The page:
From the Floating World
Student in life, I am exploring a territory where abstraction and nature meet. Even though my paintings are intentionally non-objective, they are inspired by landscape. I am trying to capture a fleeting moment in the life of nature that evokes contemplation. Since childhood, I always needed to do things my own way, through long observation, reading and immersing myself completely. Traditional Chinese painting, Eastern philosophy, physics, and poetry are important to my work. For example, the writings and beliefs of Schopenhauer with his theory of the Sublime, Leibnitz's ideas about micro-perception, Emerson and Thoreau about nature, and Bachelard's poetic philosophy of science among others.
When you look at my paintings, there is an ambiguity to what you see. There is an uncertain scalemicroscopic or macroscopic. It could be magnified particles or a planetary landscape. The use of pure pigments gives a unique vibration with an emotional resonance and tactile quality. My medium is very fluid. I use smooth varnishing brushes to avoid brush stroke marks. The disappearance of the brush marks reinforces the mysterious quality of the painting, and it allows the artist to disappear and for nature to emerge.
In 2019, the Marmottan Monet Museum opened its door to contemporary art asking artists to have a dialogue with a work of art from the museum's collection. The museum has the largest and most important collection of Claude Monet and Berthe Morisot in the world.
As a painter focusing on Landscape, it was obvious that I would choose a Monet painting to have a dialogue with. Such a great honor to be given this amazing opportunity by the Marmottan Monet Museum and the French Academy, and at the same time, a thrilling challenge. My museum show Unexpected DialoguesMonet/Colombet was scheduled to run from April to October 2020, but it was rescheduled due to Covid-19. Being able to work during the pandemic with such a prestigious outcome was a blessing and gave me also more time to reflect and to paint.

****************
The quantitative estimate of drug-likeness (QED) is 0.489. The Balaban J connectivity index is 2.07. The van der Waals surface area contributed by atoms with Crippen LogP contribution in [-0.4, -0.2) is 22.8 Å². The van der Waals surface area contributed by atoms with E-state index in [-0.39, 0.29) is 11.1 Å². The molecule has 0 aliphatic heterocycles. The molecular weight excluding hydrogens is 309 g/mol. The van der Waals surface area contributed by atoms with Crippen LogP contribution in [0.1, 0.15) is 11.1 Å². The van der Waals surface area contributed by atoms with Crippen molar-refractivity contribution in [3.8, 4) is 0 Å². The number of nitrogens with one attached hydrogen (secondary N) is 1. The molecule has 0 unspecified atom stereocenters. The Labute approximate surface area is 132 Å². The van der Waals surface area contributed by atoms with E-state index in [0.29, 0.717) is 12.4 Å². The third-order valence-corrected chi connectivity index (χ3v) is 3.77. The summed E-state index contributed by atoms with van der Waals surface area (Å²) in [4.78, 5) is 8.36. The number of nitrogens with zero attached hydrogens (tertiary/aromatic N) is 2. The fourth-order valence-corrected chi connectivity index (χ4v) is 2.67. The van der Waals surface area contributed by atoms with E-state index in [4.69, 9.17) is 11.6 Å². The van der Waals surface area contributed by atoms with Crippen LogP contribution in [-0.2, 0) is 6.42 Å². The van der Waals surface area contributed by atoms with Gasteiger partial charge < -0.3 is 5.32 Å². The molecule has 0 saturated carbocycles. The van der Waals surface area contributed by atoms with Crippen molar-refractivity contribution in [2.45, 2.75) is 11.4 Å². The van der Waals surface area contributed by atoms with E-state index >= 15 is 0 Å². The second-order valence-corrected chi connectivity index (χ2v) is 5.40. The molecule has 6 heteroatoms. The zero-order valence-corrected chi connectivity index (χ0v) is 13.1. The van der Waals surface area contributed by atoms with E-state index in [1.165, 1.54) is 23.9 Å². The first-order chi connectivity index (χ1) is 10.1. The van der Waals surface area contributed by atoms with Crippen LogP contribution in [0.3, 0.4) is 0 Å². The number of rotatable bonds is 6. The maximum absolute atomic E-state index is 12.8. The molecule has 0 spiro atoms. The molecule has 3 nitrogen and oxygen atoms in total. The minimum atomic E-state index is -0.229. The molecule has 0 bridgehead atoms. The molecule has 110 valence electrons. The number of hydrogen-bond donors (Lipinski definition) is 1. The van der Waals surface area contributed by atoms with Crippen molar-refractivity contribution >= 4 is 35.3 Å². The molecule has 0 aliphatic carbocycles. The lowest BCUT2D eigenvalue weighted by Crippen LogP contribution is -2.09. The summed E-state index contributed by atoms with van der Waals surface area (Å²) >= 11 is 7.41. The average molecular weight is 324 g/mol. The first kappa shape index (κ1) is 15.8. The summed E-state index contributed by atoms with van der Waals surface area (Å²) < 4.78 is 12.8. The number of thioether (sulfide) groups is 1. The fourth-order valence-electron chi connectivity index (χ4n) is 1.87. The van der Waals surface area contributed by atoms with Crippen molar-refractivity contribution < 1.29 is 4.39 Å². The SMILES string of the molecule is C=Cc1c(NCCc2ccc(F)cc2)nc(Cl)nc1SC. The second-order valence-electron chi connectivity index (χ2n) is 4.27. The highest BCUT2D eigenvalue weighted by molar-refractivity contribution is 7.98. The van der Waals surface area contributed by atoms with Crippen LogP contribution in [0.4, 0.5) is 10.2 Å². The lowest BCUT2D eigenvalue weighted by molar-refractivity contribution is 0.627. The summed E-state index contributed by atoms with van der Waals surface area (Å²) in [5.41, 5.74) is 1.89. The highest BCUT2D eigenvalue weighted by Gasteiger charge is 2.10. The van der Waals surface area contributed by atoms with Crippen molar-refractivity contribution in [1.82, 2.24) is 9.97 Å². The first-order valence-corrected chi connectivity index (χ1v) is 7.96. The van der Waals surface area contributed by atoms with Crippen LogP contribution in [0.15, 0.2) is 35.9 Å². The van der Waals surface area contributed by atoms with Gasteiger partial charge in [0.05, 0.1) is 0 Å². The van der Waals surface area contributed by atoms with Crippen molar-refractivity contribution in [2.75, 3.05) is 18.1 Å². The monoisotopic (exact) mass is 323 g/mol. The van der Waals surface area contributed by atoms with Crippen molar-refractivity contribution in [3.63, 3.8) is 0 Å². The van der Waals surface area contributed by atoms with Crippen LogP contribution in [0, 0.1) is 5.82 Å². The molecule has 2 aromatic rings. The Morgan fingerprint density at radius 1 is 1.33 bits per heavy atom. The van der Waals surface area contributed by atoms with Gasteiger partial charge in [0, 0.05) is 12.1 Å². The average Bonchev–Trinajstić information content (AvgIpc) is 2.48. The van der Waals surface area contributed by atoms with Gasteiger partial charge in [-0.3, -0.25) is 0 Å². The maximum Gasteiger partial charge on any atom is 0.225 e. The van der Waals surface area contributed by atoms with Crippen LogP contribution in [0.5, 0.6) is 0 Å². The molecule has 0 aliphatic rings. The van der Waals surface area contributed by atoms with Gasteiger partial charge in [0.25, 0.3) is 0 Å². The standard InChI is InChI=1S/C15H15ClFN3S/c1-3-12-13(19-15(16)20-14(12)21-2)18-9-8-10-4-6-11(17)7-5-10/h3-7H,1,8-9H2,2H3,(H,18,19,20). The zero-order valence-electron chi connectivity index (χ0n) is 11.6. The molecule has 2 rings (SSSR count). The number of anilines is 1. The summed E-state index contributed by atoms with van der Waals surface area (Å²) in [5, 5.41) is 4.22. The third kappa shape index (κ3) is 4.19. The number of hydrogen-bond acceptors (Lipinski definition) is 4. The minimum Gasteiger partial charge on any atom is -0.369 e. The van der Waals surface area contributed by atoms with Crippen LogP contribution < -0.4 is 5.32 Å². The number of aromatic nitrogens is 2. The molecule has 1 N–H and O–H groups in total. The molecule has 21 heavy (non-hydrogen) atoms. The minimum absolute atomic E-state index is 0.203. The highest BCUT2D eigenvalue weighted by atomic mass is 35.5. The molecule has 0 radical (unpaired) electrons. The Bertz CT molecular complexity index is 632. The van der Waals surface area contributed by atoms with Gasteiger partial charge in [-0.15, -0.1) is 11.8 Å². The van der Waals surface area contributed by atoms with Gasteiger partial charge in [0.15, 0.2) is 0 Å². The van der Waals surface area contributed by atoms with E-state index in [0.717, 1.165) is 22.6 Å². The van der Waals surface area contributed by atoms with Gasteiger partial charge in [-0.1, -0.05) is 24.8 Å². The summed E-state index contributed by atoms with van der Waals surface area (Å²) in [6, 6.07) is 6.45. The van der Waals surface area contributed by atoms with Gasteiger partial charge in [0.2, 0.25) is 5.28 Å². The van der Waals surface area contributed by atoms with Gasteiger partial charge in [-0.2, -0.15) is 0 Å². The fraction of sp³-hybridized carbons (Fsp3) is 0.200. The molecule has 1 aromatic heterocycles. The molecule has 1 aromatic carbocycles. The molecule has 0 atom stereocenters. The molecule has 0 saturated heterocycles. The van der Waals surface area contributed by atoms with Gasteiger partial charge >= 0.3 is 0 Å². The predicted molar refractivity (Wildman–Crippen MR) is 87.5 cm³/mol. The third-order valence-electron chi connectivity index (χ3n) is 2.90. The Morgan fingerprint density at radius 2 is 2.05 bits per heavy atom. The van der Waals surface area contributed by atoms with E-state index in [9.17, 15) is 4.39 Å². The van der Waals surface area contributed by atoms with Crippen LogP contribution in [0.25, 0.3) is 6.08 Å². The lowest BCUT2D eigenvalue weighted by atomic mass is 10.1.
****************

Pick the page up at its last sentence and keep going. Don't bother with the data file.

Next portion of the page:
Monet loved nature and would certainly be very upset and distressed today about climate change and the destruction and disappearance of the landscape, that the world took for granted at that time. As nature recedes, we are left with the ephemeral, and that was what I wanted to convey: disappearance, movement, light variations, changing reflections on the surface of water, and the mystery of what we see.
I chose the painting The Arm of the Seine, Near Giverny that Monet painted from his boat, early morning, as it was moored on the river's bank. Why this painting specifically? I realized that this Monet painting raised the same questions people ask about my work. What are we looking at? Is it painted from above? We don't know exactly from where it is painted. The fact that Monet painted it from his boat, we feel we are floating as we look at it. An out-of-body experience. Also, The Arm of the Seine, Near Giverny could be easily seen upside down. What is real, what is the reflection? There is a blur, an uncertainty. Because of the mystery of this painting and the similar questions that could apply to my work, I began a series of paintings for this Unexpected Dialogue Series and titled them "From the Floating World," in direct dialogue with The Arm of the Seine, Near Giverny that Monet painted in 1896 and 1897. My series of paintings are all the same size as the Arm of the Seine, Near Giverny part of the collection of the Musee Marmottan Monet (93 x 91 cm).
The title "From the Floating World" is inspired by Monet's important collection of the Japanese wood prints, Ukiyo-e (浮世絵), or "Pictures of the Floating World," which inspired the Impressionists in terms of content, style, and approach. And inspired me to create the "From the Floating World" paintings in the middle of the Covid pandemic, aware that the beauty of nature we took for granted is now vanishing before our eyes. The planet is still beautiful, despite Climate Change evolving rapidly, but there is no doubt for most of us that the future is now.
French-born, American visual artist Vicky Colombet works and lives between New York, Upstate New York and Paris. Colombet, whose mother was of Asian descent, spent her childhood traveling extensively with her parents across Southeast Asia and India. Eastern thinking became an important part of her perception of the world. Colombet studied law at the Sorbonne and began her career as a graphic designer and writer before being invited to study in the Paris atelier of Henri Dimier (1899-1986). They shared an interest in the metaphysical beliefs in what lies beyond, underlies or transcends the physical nature of the world and reality.
With a career spanning over three decades, Vicky Colombet's abstract paintings, works on paper, prints, fine art photography, and architectural glass projects exist in conversation with various art historical movementsfrom traditional Chinese painting to Abstract Expressionism. Her focus on landscape and preservation of nature has naturally led her to be more and more involved in environment and climate change.